As the coronavirus slowly becomes endemic around the country, HR teams are weighing caution, health, safety, flexibility and their employees' comfort levels in their plans to return to the workplace.
According to a Bloomberg Morning Consult poll in mid-January, most workers would rather quit than return to the office. The poll showed that 55 percent of remote workers would consider leaving their job if asked back before they felt safe, up from 45 percent a week earlier.
And given the hiring challenges so many companies are facing today, employers need to get return-to-work plans right. There are several viable approaches.
The March Toward March
Leslie Tarnacki, senior vice president of human resources at WorkForce Software, said her U.S. operations remain virtual, but she anticipates transitioning to a hybrid work environment toward the end of the first quarter.
"Six to 12 months ago, we were planning to be back to an in-person office structure or minimally hybrid office attendance, but this ever-evolving virus makes it difficult to solidly forecast anything," she said. "Future] plans won't be drastically different because we've always been agile and able to pivot in response to changes in different regions to different COVID spikes. We have evaluated things monthly to be sure we're not rushing into anything that could put our employees at risk.
"We continually conduct surveys and meetings, allowing our employees the opportunity to communicate questions, concerns and general feelings about returning to the office. We have let employees know that we're committed to supporting ongoing virtual work or a hybrid in-office/virtual mix if that's the right thing for an employee's situation."
Tarnacki said her company is fortunate that it has the technology and leadership to support an agile work environment.
Sticking with Hybrid
Donna Flynn, vice president of global talent for Steelcase, said the company started working in a hybrid fashion in early 2021 and has been able to safely continue with that despite virus waves.
"We're back in the office because we believe we work better when we're together—it's what builds our communities of belonging and helps us make meaningful progress," she said. "Togetherness doesn't necessarily happen over video. It's the before, after and in between meetings that we continue to learn from one another."
She said Steelcase believes in empowering its employees to choose the best work situation for them to achieve commitments and deliver results, and "it's a decision that may change from day to day because we recognize the risk and varying comfort levels that accompany employee decisions."
She added, "We are moving forward empathetically, recognizing everyone is tired from the constant adaptation and challenges brought by the pandemic. We trust employees make the right decisions for their work and for their physical and mental well-being as well as that of their households. We're listening to our employees … and heavily relying on the CDC [Centers for Disease Control and Prevention] guidance as we monitor situations on a local level for each location, ramping the return to the office up or down accordingly."
Focusing on Results More Than Office Hours
Amy Zimmerman, chief people officer for Relay Payments, said her company determined early on that working in the office would be optional. It has prioritized results and impact over managing hours onsite.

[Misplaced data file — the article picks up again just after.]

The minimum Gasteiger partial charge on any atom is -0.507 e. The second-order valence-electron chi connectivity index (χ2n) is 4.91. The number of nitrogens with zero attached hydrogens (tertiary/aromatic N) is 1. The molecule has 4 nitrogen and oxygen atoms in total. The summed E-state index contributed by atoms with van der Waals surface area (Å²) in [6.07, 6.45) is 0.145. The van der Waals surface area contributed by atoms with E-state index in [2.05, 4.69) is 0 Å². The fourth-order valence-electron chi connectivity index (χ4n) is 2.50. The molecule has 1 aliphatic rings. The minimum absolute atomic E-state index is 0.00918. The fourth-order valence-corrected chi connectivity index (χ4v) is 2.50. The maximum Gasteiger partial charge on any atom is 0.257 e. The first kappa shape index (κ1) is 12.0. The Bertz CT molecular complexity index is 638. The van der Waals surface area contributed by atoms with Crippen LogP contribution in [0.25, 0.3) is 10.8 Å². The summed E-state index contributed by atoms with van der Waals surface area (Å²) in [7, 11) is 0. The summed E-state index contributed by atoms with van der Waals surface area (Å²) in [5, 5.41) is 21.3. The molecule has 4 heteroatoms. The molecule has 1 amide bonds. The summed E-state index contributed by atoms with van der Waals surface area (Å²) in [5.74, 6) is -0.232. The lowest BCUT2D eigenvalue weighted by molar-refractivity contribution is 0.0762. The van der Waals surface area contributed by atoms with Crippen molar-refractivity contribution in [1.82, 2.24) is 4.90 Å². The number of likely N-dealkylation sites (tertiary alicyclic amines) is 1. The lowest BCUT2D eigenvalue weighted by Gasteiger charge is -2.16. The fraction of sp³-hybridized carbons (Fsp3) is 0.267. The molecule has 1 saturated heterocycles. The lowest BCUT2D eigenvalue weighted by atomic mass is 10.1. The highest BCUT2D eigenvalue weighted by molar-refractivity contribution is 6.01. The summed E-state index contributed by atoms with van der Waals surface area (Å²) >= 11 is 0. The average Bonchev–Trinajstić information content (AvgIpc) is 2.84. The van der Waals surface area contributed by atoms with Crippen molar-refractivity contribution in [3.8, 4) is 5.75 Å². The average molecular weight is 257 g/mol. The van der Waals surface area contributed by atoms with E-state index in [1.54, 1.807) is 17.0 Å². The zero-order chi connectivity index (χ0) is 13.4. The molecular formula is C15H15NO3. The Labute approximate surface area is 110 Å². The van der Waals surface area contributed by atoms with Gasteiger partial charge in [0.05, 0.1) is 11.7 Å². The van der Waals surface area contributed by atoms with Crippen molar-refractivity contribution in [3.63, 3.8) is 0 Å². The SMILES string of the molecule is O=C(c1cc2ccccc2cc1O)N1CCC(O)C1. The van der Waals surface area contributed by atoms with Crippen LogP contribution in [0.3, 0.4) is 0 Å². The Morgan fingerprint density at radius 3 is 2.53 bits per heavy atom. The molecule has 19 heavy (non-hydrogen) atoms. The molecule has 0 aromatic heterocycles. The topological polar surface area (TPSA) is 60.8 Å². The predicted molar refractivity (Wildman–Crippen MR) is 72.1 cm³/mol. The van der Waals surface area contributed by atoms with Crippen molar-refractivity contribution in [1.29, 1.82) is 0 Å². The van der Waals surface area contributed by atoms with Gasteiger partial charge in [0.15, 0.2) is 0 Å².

"As omicron has picked up speed, fewer of us have met in person, but we haven't changed anything from a policy perspective."
With fewer than 10 positions requiring staff in the physical office, Zimmerman said it's up to each individual to decide whether they want to work from the office or elsewhere.
Empowering a Remote-First Workplace
Curbio operations executive and CFO Jennifer Moyer is waiting to see how the situation evolves before making longer-term decisions about a return to the office.
"We continue to follow a remote-work policy and have invested resources in empowering a remote-first workforce," Moyer said. "At certain points during the pandemic, when the situation allowed us to do so safely, we gave employees the option of going into an office, with safeguards in place. That policy is continuously revisited based on the health situation and by following guidelines from local health departments and the Centers for Disease Control, as well as what we hear from employees.
"We hear from a majority of the team that they are most comfortable working remotely, which has certainly played into our decisions. As an added benefit, our remote-work policy has allowed us to eliminate the geographic boundary when hiring new talent."
Soft Openings and 'Community' Models
Joe Du Bey, CEO of Eden Workplace, said he has seen partial office openings from many clients in the past several months.
"Soft openings can work for the subset of their workforce that is most hungry to return to the office—often the team members who are missing their community, do creative work that benefits from collaboration or are early in their careers."
Ruben Ugarte, a data and decision strategist, said most companies are doing everything they can to return to pre-pandemic office culture, but the reality is that work expectations have fundamentally changed.
"Employees want flexibility in where and when they work," he said. "Bringing people into the office just for them to sit next to each other while wearing headphones makes no sense.
"The best companies are shifting into a 'community center' model where offices are gathering places for social events. People come together to relax and share ideas. Companies can explore structured and unstructured office days, both of which are wholly focused on letting people engage. Let employees do all other work from their houses, couch or local coffee shop."
Paul Bergeron is a freelance writer based in Herndon, Va.